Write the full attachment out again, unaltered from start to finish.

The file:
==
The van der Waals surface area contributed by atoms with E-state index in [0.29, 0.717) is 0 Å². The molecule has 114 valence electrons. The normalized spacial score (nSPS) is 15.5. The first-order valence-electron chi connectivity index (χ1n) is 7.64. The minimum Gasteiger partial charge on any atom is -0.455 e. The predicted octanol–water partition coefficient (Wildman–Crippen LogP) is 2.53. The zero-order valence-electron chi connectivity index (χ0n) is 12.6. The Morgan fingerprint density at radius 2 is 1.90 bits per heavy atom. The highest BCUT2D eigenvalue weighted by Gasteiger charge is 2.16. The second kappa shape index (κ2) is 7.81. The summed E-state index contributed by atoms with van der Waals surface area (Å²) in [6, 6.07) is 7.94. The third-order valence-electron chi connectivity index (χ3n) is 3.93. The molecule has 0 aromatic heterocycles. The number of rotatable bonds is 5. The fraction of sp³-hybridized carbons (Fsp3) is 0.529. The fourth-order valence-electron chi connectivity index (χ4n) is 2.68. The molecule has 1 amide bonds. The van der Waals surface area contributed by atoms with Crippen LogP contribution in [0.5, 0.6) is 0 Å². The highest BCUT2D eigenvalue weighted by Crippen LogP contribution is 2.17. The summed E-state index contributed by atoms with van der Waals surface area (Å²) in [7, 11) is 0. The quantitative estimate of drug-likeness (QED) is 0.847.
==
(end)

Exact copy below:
The van der Waals surface area contributed by atoms with E-state index in [0.29, 0.717) is 0 Å². The molecule has 114 valence electrons. The normalized spacial score (nSPS) is 15.5. The first-order valence-electron chi connectivity index (χ1n) is 7.64. The minimum Gasteiger partial charge on any atom is -0.455 e. The predicted octanol–water partition coefficient (Wildman–Crippen LogP) is 2.53. The zero-order valence-electron chi connectivity index (χ0n) is 12.6. The Morgan fingerprint density at radius 2 is 1.90 bits per heavy atom. The highest BCUT2D eigenvalue weighted by Gasteiger charge is 2.16. The second kappa shape index (κ2) is 7.81. The summed E-state index contributed by atoms with van der Waals surface area (Å²) in [6, 6.07) is 7.94. The third-order valence-electron chi connectivity index (χ3n) is 3.93. The molecule has 0 aromatic heterocycles. The number of rotatable bonds is 5. The fraction of sp³-hybridized carbons (Fsp3) is 0.529. The fourth-order valence-electron chi connectivity index (χ4n) is 2.68. The molecule has 1 amide bonds. The van der Waals surface area contributed by atoms with Crippen LogP contribution in [0.5, 0.6) is 0 Å². The highest BCUT2D eigenvalue weighted by Crippen LogP contribution is 2.17. The summed E-state index contributed by atoms with van der Waals surface area (Å²) in [7, 11) is 0. The quantitative estimate of drug-likeness (QED) is 0.847.